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UBC Theses and Dissertations

Oblique x-ray log scanning and knot identification Omori, Conan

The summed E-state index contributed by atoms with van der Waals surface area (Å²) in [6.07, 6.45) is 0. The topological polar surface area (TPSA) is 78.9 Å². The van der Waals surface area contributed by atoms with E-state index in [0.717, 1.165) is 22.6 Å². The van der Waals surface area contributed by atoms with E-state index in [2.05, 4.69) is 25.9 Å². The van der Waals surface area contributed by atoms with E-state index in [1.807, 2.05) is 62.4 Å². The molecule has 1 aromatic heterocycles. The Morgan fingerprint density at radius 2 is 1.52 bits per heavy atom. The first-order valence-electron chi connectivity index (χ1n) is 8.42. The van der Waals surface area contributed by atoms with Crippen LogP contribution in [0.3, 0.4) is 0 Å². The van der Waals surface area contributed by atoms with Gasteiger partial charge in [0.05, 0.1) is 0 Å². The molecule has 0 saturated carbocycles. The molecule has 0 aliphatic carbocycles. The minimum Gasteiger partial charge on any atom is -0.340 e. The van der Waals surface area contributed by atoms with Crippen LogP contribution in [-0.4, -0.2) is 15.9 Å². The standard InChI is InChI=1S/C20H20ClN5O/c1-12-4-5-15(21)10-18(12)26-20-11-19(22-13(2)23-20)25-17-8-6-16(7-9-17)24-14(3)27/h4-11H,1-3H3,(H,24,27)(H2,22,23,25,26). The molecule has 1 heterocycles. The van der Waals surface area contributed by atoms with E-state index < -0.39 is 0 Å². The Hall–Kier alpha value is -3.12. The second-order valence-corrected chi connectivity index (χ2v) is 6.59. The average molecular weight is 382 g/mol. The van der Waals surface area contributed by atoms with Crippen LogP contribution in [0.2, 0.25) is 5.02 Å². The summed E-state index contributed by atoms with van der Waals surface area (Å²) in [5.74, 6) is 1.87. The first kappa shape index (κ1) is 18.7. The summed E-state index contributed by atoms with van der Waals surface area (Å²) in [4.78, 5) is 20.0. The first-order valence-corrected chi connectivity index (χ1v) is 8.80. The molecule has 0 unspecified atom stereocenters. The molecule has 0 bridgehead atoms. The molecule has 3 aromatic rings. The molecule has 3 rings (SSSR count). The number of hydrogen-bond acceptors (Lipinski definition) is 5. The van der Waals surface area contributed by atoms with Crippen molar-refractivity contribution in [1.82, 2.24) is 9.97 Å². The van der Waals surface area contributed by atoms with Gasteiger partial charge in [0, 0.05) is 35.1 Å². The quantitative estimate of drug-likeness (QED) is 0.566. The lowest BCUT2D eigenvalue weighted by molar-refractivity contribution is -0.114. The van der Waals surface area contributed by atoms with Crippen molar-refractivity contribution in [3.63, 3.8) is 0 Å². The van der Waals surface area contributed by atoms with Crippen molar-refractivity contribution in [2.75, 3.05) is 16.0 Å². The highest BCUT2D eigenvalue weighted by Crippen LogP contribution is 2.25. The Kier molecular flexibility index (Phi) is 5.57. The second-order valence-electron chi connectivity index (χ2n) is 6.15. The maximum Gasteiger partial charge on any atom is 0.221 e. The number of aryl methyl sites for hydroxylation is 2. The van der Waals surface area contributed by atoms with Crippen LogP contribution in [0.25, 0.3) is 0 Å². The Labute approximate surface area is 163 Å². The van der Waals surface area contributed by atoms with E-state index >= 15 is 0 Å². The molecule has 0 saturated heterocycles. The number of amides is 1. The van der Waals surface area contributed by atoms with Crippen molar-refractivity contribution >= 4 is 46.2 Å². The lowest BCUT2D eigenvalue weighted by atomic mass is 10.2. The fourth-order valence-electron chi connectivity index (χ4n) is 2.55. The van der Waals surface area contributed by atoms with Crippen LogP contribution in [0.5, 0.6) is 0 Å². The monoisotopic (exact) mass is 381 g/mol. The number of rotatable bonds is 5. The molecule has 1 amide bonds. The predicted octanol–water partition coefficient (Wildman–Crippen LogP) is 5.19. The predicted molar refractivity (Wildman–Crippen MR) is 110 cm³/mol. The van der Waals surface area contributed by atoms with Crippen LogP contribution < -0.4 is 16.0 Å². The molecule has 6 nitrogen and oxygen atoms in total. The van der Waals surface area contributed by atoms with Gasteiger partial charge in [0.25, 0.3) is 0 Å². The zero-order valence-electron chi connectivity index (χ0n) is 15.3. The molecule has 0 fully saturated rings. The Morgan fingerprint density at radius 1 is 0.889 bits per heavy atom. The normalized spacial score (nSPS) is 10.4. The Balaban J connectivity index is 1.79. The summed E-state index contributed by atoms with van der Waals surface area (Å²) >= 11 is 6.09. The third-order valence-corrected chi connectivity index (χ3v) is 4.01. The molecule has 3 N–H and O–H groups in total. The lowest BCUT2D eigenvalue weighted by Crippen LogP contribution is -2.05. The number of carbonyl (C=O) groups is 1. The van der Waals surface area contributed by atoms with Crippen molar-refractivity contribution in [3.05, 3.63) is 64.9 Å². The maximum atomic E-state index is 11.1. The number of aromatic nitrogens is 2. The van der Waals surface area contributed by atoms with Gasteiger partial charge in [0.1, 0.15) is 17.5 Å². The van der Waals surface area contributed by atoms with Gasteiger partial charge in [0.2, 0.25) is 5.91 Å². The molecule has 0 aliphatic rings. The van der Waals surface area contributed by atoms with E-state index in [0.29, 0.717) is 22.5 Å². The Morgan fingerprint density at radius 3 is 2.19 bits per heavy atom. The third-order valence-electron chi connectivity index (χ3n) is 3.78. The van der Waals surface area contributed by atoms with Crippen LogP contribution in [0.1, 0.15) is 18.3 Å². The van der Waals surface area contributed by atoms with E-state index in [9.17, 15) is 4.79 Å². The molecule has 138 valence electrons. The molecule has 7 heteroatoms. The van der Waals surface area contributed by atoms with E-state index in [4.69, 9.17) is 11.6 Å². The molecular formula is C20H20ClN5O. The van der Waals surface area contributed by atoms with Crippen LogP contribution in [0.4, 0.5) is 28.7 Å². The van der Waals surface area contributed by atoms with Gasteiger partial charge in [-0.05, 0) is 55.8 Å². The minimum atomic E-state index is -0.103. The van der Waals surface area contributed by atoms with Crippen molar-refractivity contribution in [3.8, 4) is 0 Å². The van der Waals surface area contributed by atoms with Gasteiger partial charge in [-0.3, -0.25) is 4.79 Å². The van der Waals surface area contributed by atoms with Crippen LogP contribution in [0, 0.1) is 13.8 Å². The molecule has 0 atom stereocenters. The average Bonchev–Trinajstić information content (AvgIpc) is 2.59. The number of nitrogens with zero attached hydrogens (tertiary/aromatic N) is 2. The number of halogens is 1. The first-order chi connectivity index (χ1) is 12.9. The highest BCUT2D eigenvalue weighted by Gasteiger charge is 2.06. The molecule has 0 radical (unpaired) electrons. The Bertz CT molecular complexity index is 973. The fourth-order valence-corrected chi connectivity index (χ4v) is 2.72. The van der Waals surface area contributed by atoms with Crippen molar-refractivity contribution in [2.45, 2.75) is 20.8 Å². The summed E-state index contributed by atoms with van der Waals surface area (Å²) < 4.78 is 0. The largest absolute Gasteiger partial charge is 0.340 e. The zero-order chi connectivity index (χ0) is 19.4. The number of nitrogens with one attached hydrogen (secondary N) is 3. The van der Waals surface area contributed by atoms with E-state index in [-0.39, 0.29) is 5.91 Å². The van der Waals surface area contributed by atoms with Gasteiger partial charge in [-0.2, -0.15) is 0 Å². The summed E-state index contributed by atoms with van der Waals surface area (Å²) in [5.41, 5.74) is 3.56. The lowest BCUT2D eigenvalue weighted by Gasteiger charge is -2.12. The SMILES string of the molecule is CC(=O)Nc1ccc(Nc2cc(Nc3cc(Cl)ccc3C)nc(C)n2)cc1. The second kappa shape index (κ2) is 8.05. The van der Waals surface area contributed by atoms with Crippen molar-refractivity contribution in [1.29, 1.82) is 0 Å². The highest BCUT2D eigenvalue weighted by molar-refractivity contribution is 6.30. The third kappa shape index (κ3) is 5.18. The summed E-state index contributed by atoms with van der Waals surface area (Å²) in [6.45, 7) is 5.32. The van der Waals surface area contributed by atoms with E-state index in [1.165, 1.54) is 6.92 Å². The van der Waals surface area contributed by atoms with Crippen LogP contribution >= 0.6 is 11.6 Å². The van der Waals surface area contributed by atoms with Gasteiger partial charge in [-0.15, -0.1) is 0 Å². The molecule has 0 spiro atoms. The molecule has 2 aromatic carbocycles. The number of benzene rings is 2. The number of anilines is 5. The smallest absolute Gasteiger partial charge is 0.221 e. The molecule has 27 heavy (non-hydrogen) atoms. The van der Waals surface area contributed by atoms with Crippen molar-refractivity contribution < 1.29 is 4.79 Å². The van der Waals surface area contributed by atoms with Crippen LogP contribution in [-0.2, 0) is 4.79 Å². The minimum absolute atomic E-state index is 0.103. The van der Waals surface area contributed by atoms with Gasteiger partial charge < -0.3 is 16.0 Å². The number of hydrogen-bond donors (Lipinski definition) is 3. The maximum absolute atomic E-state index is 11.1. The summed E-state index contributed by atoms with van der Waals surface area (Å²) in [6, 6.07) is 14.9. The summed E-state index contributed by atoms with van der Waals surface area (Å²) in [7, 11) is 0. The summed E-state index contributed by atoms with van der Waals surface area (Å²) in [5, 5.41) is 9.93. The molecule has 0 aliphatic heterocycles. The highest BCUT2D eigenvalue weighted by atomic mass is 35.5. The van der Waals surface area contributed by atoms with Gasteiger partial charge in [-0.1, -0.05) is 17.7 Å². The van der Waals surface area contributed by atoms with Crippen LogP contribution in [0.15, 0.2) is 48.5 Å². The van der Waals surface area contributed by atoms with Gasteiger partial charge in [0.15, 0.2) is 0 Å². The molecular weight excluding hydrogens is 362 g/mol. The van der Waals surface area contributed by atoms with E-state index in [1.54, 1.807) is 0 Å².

The existence and location of knots affects the material properties and commercial value of cut lumber. Specifically, knots reduce the overall strength of lumber, with knots closer to the edge having a larger negative effect. Therefore, by determining the knot locations before cutting, and tailoring the cutting patterns to place the knots optimally within the lumber, the lumber quality and value can be increased. X-rays can image the interior of a log to detect these knots; however existing methods are either too complex and costly (Computed Tomography) or lack the ability to differentiate between knots reliably (Orthogonal Radiography). This research aims to overcome these limitations by employing a novel ‘oblique’ scanning arrangement that can determine knot orientations with both reasonable accuracy and low cost. Image processing and detection algorithms were developed to locate and orientate the knots automatically within the X-ray scans, and different methods of calculating the knot’s circumferential angle compared. Detection metrics of Precision and Recall were used to analyse the performance of the detection algorithm. Finally, purpose-built hardware was designed and constructed to conduct scans of the logs. Results indicate that the oblique scanning method is a viable way to detect and orientate knots within logs with both reasonable accuracy and low cost compared to existing methods. An average circumferential angle error of 15 degrees was achieved, with the detection algorithm being able to detect between 60% to 80% of the knots present within the log for ideal tuning parameters.

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